Mark Markham presents music of the solo repertoryMark...

THIS WEEK

March 12, 1995|By Stephen Wigler

Mark Markham presents music of the solo repertory

Mark Markham is one of the best pianists in a town that is filled with good ones. Heretofore he has been best known for his work with singers, such as Phyllis Bryn-Julson, serious enough about music to want a genuine collaborator instead of a mere accompanist. But at 3:30 p.m. today at the Baltimore Museum of Art in a recital presented by the Chamber Music Society of Baltimore, Markham gives us a chance to hear him play some of the great pieces in the solo repertory. The big item on the program is Liszt's gigantic Sonata in B minor. Markham will also perform works by Debussy, Mozart, Shulamit Ran and Gyorgy Kurtag. Tickets are $15, $13 for BMA members and seniors and $5 for students. For more information, call (410) 486-1140. The Musical Theatre Machine will present the first locally originated production of the 1989 musical "Grand Hotel" at the Towson Dinner Theatre, 100 E. Chesapeake Ave., beginning Friday. Based on the Vicki Baum novel that was also the source of the 1932 Academy Award-winning movie, the musical takes place in a luxurious Berlin hotel whose guests include a bankrupt baron, an over-the-hill ballerina, a dying bookkeeper and a drug-addicted doctor. The script is by Luther Davis and the score by Robert Wright and George Forrest, with additional music and lyrics by Maury Yeston.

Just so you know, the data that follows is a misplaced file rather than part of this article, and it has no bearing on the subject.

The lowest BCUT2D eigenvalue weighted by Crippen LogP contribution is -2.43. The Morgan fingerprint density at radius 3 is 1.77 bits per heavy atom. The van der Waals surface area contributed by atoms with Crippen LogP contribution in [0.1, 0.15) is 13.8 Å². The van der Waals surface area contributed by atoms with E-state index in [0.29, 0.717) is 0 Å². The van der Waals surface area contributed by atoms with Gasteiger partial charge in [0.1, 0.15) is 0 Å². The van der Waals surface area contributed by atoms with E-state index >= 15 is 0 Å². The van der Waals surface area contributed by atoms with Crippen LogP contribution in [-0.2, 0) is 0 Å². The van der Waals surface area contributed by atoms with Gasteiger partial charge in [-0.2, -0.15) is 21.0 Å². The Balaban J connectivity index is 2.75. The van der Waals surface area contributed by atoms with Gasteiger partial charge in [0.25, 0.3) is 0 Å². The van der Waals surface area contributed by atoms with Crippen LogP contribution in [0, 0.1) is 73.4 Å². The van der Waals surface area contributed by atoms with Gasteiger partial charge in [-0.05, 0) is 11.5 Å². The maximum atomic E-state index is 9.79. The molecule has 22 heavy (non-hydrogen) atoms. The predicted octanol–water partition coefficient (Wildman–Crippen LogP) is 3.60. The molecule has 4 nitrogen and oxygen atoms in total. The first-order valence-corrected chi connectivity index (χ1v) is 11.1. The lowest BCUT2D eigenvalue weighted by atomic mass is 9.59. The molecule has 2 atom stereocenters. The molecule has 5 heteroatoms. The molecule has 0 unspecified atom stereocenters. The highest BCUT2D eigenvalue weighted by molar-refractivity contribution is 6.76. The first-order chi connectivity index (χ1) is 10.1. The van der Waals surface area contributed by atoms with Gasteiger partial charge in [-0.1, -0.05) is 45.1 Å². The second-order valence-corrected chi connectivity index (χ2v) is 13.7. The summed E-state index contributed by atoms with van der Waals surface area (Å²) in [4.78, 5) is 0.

Staged by Todd Pearthree, the production features Braxton Peters, Liz Boyer, Rosemary Polen and Arthur Laupus. Show times for this theater-only presentation are 8 p.m. March 17-18, March 24-25, April 7-8; 2 p.m. March 19, March 26, April 9; and 7 p.m. April 9. Tickets are $15. For reservations call (410) 825-2554. For information on dinner theater performances, call (410) 321-6595.

J. Wynn Rousuck Jimmie Miller utilizes various media, including paint, ink, crayon, pastel, watercolor and ball point pen, to make what he calls "fractals," a word taken from mathematics that has to do with repeating curves. These works, the artist says, are "kindled by a moment of reflection or inspiration," and in order to be successful one must "incorporate a part of me which I have learned." A group of his works, along with engravings and etchings by Ruth Channing, constitute the current exhibition at Resurgam Gallery, 910 S. Charles St., through March 18. For more information, call (410) 962-0513.

John Dorsey

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